Dental Care in Horses
Dr. Philip Johnson
As in other herbivores, the premolar and molar teeth of horses are important for grinding herbaceous food (primarily grass) in order to maximize the extent to which the intestinal tract can obtain nutrients from it. The premolar and molar teeth are collectively referred to as the "cheek teeth" and, unlike the situation for humans, dogs and cats, these teeth are continually growing throughout the life of the horse.
In the young adult, the root of each of the cheek teeth is several centimeters in length, but they are progressively worn down by their grinding function, known as dental attrition. The age of horses can be defined by the length of the roots of their cheek teeth. By the age of 30 years, most horses have expended their cheek teeth by normal chewing activity throughout life; in the aged horse, the length of the roots of the cheek teeth might be less than 1.0 cm. They are not generally able to live beyond this point because, in the absence of effective cheek teeth, it is not possible to acquire sufficient nutritional value from food. The rate at which dental attrition occurs differs among horses based on genetic differences, such as the shape of the mouth, the type of food that the horse has been fed and the extent to which the horse's teeth have been cared for throughout life.
Grass-based diets increase the wear on teeth because of the abrasive content of silica in the dirt and grass, compared to the low silica content of grain. Therefore, the extent to which grain is used in a ration is an important predictor of early dental attrition. Veterinary dental health care for horse's teeth, when applied conservatively, can promote oral hygiene and possibly increase the useful life of horses.
However, excessive dental "treatments" may actually quicken the rate of dental attrition to the eventual demise of the patient. Currently, it is fashionable for horse "dental prophylaxis" programs to be undertaken regularly with little heed paid to the fact that these treatments may often be unnecessary and may undermine the true function of the cheek teeth.
Although some unusual horses are able to attain ages beyond 35 years, it's often the result of special diets. Many of these very old horses tend to have difficulty maintaining their body weight and they are at risk for other dental problems. As the horse ages and the cheek teeth become progressively worn down, the risk of secondary dental disease increases.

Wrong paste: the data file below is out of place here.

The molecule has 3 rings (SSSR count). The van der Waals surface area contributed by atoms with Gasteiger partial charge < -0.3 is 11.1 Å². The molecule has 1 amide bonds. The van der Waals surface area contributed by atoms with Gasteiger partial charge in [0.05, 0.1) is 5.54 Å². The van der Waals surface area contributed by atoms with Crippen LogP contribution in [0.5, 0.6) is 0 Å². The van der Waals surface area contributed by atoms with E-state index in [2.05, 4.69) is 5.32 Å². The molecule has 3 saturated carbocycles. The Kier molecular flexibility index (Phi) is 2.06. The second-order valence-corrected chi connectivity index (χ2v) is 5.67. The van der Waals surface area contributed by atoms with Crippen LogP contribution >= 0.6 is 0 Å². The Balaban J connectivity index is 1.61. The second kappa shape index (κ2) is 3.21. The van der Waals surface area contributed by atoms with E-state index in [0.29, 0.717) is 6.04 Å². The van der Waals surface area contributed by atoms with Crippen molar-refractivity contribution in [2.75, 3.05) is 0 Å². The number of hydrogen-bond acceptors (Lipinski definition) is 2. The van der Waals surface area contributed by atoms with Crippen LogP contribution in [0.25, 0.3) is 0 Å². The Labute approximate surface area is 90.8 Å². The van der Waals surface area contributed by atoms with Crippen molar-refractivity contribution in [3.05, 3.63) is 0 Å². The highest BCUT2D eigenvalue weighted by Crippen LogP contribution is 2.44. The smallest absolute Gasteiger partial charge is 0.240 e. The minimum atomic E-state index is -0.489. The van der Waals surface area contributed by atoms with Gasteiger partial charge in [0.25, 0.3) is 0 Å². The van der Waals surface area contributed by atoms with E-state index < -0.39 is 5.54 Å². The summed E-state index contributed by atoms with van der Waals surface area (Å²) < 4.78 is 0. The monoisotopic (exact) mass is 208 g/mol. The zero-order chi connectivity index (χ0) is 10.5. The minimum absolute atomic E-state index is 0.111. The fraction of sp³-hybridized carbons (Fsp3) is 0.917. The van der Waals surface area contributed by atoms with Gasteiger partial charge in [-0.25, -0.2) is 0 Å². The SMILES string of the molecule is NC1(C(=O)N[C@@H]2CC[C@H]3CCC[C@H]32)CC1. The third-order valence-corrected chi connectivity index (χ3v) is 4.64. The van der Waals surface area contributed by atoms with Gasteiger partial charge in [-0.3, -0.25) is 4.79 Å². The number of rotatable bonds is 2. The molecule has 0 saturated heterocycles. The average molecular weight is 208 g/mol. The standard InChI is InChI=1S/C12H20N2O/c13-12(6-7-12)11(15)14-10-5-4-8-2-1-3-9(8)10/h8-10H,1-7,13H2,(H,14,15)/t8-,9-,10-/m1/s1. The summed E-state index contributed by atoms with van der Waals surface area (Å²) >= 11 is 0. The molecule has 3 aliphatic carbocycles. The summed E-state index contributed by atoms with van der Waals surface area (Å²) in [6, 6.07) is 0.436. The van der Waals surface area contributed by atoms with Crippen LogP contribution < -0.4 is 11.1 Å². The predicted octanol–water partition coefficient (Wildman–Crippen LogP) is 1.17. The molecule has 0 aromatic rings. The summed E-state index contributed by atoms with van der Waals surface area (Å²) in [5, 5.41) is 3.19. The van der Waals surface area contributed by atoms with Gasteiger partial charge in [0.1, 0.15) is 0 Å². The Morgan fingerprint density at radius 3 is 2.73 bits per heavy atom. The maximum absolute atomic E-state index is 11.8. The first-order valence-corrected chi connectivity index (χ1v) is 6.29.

A very important contributor to normal oral hygiene is the movement of the tongue within the oral cavity. If the horse is unable to "clean" the interior surfaces of the oral with the tongue, food material will lodge and accumulate. If food material accumulates in the recesses between adjacent teeth or between the teeth and the lining of the cheek, bacterial infection occurs and leads to gingivitis. As with people, gingivitis progressively leads to other dental problems.
Rasping the Cheek Teeth
The on-going grinding process of the cheek teeth causes the cheek teeth to develop sharp edges. If these sharp edges are left unattended, the horse may experience pain during normal cleaning movements with the tongue that will lead to poor oral hygiene, food retention, and gingivitis. To prevent this sequence of events, the most common dental prophylaxis that is routinely afforded adult horses is "rasping" or "floating" the cheek teeth.
Dental rasping entails the use of "dental floats" – hand-held instruments that are comprised of a handle and a head. At the head is a grinding surface, often composed of carbide-tungsten. The grinding surface of the dental float is moved backwards and forwards along the sharp edges of the cheek teeth with the intention to smoothing off the sharp corners and improving the ease with which the tongue can be moved inside the oral cavity.
Remarkably, dental rasping is often accomplished in the standing horse with minimal restraint. For some horses, a light sedative may be useful to facilitate the procedure. Some dental rasping gear is powered so that the veterinarian's work in completing the procedure may be lessened. The use of powered gear is especially helpful when a large number of horses are being treated. Unfortunately, some veterinarians use the powered gear to excess and cause marked smoothing of the dental occlusal surfaces. Excessive rasping clearly quickens dental attrition and removes the important grinding surface of the cheek teeth to a detrimental extent (these surfaces are supposed to have a degree of irregularity to them).